With just a month to go until 2022, Zoom Video Communications' (NASDAQ:ZM) stock price is down 36% so far in 2021 and down 65% from the all-time high it notched in the autumn of 2020. Suffice it to say that the economic reopening has taken its toll on the video conferencing software firm, and the company has failed to impress investors despite enduring growth. 

Nevertheless, with its latest quarterly earnings update showing that the company is still going strong, Zoom stock is cheaper than ever and is a top buy in my book for 2022.

Someone using a tablet for video conferencing.

Image source: Getty Images.

A disconnect between share price and reality?

Zoom said revenue grew 35% year over year to $1.05 billion during the third quarter of fiscal 2022 (the three months ended Oct. 31, 2021). Free cash flow was down 3% from a year ago to $375 million (due to limited spending last summer and autumn due to the pandemic), but still represented a very healthy 36% free cash flow profit margin. 

Why has the stock continued to tank following such solid news? It all has to do with momentum. Management's outlook for the fourth quarter calls for revenue of $1.051 billion to $1.053 billion, implying flat sequential revenue growth over Q3. The Q4 forecast does represent 19% growth over the fourth quarter last year (impressive considering the company grew sales 369% in Q4 last year), but Zoom is losing some steam as many people start to return to the office for work and individual users spend more in-person time with family and friends compared to 2020.

The proof is found in Zoom's customer metrics. The number of enterprises spending at least $100,000 per year with the video conferencing pioneer increased 94% year over year to 2,507, and customers with at least 10 employees grew 18% to 512,100. It isn't a product pricing issue either. Zoom said its net dollar expansion rate was 130% in Q3 among businesses with 10 or more employees, indicating the average client spent 30% more with Zoom than during the same period last autumn. Since Zoom doesn't provide specific metrics on customers with less than 10 employees and individual subscribers, it implies that Zoom's growth among its smallest user base has stalled out.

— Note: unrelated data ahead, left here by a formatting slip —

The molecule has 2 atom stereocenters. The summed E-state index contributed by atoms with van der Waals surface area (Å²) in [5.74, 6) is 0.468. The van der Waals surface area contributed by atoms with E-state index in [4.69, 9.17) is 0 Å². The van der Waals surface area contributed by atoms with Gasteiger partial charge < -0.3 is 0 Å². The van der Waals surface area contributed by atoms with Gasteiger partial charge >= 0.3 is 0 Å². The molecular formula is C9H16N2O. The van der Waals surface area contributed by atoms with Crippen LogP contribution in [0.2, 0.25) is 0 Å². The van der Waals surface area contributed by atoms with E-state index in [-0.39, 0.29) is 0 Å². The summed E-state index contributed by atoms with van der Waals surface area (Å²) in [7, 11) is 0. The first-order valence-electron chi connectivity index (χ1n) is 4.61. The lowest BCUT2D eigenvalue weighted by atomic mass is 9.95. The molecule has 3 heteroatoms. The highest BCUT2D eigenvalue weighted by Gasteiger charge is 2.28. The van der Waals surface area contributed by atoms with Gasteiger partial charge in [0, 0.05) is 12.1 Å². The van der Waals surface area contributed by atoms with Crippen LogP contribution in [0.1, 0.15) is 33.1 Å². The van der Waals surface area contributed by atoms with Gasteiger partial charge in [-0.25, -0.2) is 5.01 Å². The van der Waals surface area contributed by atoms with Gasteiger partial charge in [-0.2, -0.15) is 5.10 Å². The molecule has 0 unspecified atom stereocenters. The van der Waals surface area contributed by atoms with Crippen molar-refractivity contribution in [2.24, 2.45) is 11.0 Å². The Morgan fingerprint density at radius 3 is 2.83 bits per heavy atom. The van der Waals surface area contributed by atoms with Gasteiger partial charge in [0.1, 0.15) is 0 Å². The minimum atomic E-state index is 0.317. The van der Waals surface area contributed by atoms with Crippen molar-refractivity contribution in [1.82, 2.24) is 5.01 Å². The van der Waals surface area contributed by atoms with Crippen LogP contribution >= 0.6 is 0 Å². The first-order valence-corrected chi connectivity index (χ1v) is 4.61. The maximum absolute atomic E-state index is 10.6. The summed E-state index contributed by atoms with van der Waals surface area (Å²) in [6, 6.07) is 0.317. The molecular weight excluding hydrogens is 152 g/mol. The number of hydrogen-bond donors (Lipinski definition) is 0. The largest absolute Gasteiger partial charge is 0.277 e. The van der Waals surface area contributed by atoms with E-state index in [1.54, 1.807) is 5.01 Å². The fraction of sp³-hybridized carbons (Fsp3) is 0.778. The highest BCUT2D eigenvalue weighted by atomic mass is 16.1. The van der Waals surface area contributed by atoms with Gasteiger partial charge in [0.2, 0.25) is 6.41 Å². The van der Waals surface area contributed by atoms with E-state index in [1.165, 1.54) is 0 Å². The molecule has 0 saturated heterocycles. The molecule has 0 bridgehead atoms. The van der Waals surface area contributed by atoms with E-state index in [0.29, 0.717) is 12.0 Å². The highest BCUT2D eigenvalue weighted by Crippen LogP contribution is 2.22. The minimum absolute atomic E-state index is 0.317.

Though its trajectory is slowing, Zoom is most certainly still in growth mode. Rapid expansion among its largest customer relationships -- big enterprises spending six figures or more on an annualized basis -- is fantastic news for the company's long-term prospects. And after its epic tumble from record highs, the stock is cheaper than it's ever been at 17 times trailing 12-month revenue and 40 times trailing 12-month free cash flow. 

The cloud communications market remains hot

The fact that Zoom is still landing big deals with organizations with lots of users bodes well for continued double-digit percentage growth into the new year. Cloud-based video conferencing is a crowded space, with competitors including Microsoft Teams and RingCentral, not to mention firms like Twilio that enable developers to custom-build their own communications applications. Zoom ranks high among its peers on multiple fronts, though, leading the charge among basic meeting conference tools according to tech researcher Gartner and nipping at the heels of more complex unified cloud communications service providers like Microsoft.

For a business looking to update its communications capabilities, there are plenty of options to choose from, but Zoom is clearly winning many of these new converts to cloud video and voice. Others have picked up on this trend, as various tech researcher estimates point to video conferencing and related cloud technology growing at an annual average percentage in the low teens over the next decade. For example, legacy telecom supplier firm Ericsson announced its intent to acquire Vonage for $6.2 billion to jump-start its entrance into the cloud communications and contact center market.

Zoom failed in its attempt to acquire leading contact center technologist Five9 this past summer, but the field is still ripe for consolidation. With $5.4 billion in cash and equivalents and zero debt on balance and adding well over $1 billion in new cash on an annualized basis from its highly profitable operation, Zoom is well-positioned to continue expanding on its lead in cloud computing-based communications

Though Zoom stock keeps getting knocked down, sooner or later things will turn around if the company continues growing. With shares now trading cheaper than ever, Zoom is now in my personal top five stocks to buy for 2022.

This article represents the opinion of the writer, who may disagree with the “official” recommendation position of a Motley Fool premium advisory service. We’re motley! Questioning an investing thesis -- even one of our own -- helps us all think critically about investing and make decisions that help us become smarter, happier, and richer.